I didn't really need to see Michael Haneke's English-language remake of his own Funny Games to form an opinion about it. Its existence could have only been justified by proper marketing and distribution, and as that wasn't the case, Funny Games (U.S.) just became an unfortunate act of masturbation and creative stalemate. Making no changes to the original outside of the language (not even to update its Beavis & Butthead references to 2008 or to compensate for the fact Brady Corbet is a lot thinner than the actor who played the "fatty" in the original), the only person certain of Haneke's status of a great filmmaker was himself, and as the saying goes, imitation is the highest form of flattery. [Additional Reading: Um, ha ha]
6. Revolutionary Road - dir. Sam Mendes - USA/UK - Paramount Vantage/Warner Bros.
Shying away from the topic of abortion has been one of contemporary cinema's weakest points, but it can become potentially dangerous when the subject is only raised in films set in the past (even the abortion film of the past few years 4 Months, 3 Weeks and 2 Days is set in 1987 at the end of the communist rule in Romania). This persists the scary thought that abortion, like electroshock therapy, is a thing of the past. This is not Revolutionary Road's fault of course, as it's rooted in dated source material. However, there's plenty more to condemn the Oscar-baiter for, especially in regards to its depiction of the past. In most cases I can think of, directors lose the essence of their chosen period in time through the (often subconscious) application of the spirit and beliefs of the time they're filming in. Revolutionary Road shares two of the same obvious views of early-to-mid-twentieth century mentality as Clint Eastwood's Changeling. Both films suggest that the time periods on display should be remembered for their poorly developed and outdated views of mental issues (electroshock therapy!) and women, emitting a snobbish air of knowing better now. Eastwood's obsession with Ms. Jolie and her lips allows her to escape the notion that women can't support a family, but Kate Winslet, under the direction of her own husband, isn't given such relief. Like most of her previous roles from Iris Murdoch to the Titanic lady, Winslet plays a woman ahead of her time. Predictably, she becomes victim to her surroundings, lost in mundane suburban life, and when a pregnancy stands in the way of realizing her dreams of Paris with husband Leonardo DiCaprio (and children, I guess, but they're pretty insignificant throughout the film), Mendes loses sight of who Winslet truly is. Beginning the film as an ambitious dreamer, she soon gets lost under Mendes' direction, who doesn't seem convinced that she's actually sane. Enter Michael Shannon. Like J.K. Simmons in Burn After Reading, Shannon feels like a last-minute addition to the otherwise lousy film, voicing the disinterest of the audience. Of course, neither Shannon nor Simmons are merely planted; the Coens are too smart for that and Revolutionary Road is based on a novel. However, Shannon, as Kathy Bates' "mentally unstable" son, is the only thing that brings the soggy Revolutionary Road to life, and when he's offscreen, the film returns to being recycled garbage and continues to display the terrible idea that Winslet is a crazywoman.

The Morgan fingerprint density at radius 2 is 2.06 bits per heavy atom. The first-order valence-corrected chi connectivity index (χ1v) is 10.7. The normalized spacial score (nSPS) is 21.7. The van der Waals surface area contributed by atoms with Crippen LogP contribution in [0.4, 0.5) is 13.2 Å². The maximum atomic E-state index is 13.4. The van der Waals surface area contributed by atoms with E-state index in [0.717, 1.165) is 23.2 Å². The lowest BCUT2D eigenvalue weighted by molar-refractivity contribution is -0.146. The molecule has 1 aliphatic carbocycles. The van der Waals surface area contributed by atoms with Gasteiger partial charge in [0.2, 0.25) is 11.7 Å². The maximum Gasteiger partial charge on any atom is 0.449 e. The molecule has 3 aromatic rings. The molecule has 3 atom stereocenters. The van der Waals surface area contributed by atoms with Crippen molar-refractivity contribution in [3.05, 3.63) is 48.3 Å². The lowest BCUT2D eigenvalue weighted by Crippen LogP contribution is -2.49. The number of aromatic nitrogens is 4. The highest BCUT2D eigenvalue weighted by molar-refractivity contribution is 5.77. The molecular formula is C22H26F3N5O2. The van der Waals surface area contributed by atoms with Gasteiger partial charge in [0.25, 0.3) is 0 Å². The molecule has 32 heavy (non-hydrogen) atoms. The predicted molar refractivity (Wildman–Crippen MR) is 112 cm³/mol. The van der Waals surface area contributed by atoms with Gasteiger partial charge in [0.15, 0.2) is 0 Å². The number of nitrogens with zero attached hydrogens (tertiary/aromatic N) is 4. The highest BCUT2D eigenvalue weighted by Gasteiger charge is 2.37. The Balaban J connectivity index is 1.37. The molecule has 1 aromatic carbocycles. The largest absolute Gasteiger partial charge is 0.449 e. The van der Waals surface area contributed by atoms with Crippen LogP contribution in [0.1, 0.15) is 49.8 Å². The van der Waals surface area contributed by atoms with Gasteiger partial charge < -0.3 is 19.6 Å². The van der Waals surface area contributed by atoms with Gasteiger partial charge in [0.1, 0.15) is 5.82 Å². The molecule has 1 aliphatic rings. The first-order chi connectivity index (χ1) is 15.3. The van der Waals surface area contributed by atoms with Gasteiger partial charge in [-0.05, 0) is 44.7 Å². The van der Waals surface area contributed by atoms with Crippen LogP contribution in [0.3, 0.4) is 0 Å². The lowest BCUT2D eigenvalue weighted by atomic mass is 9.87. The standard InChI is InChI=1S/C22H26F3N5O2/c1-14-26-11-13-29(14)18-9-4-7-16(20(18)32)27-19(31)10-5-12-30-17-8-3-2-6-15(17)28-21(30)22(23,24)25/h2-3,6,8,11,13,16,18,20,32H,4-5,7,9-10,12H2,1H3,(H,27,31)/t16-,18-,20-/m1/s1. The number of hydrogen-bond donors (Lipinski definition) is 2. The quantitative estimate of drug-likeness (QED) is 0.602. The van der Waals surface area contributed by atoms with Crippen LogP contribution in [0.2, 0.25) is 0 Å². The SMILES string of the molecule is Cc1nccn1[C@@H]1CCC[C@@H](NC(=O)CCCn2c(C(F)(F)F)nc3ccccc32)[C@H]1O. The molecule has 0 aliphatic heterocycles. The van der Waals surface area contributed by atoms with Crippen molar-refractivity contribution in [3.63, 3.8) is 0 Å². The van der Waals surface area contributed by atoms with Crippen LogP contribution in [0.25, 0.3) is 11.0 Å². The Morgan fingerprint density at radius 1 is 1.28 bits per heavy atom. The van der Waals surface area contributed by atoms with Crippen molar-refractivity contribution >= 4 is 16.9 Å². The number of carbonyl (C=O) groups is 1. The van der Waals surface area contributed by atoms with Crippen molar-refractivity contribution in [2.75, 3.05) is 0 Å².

7. Filth and Wisdom - dir. Madonna - UK - IFC Films
It's as bad as you'd imagine a film directed by Madonna could be. Despite still getting away with success despite no discernible talent, Madonna has spent her entire career pushing buttons, and even if doing so with Filth and Wisdom were the film equivalent of her American Life album, that would have been more memorable than this. Filth and Wisdom isn't just safe, it's downright dull. Not surprisingly, the bulk of the film runs like a music video, set to lead actor Eugene Hutz's insufferable band Gogol Bordello (though Madonna throws a song or two of hers, in addition to one from Britney Spears, in the mix), but you have to assume that Madge didn't take any notes from the directors who crafted her most striking videos (from Chris Cunningham to Mark Romanek). I know this has probably been said by anyone who had the misfortune of watching this, but neither filthy nor wise, Filth and Wisdom could have used shot of both.
8. Cloverfield - dir. Matt Reeves - USA - Paramount
If there's anything to take from Cloverfield (and I don't think there's much), it's that most of us can rest assured that when the apocalypse hits, the douche bags of the world will be the first to perish. Seeing a set of idiots clobbered by a monster and its spider-looking offspring couldn't have been a more joyless affair thanks to Cloverfield's cornucopia of missed opportunities. Resisting saying anything about the digital age that shapes the film itself, Cloverfield asks more of its audience than it does of itself. Those who think the root of the film's problems (or successes) stems from its Breaking the Waves camera technique have neglected to address the film's deepest fault: asking us to give a shit about what's going on.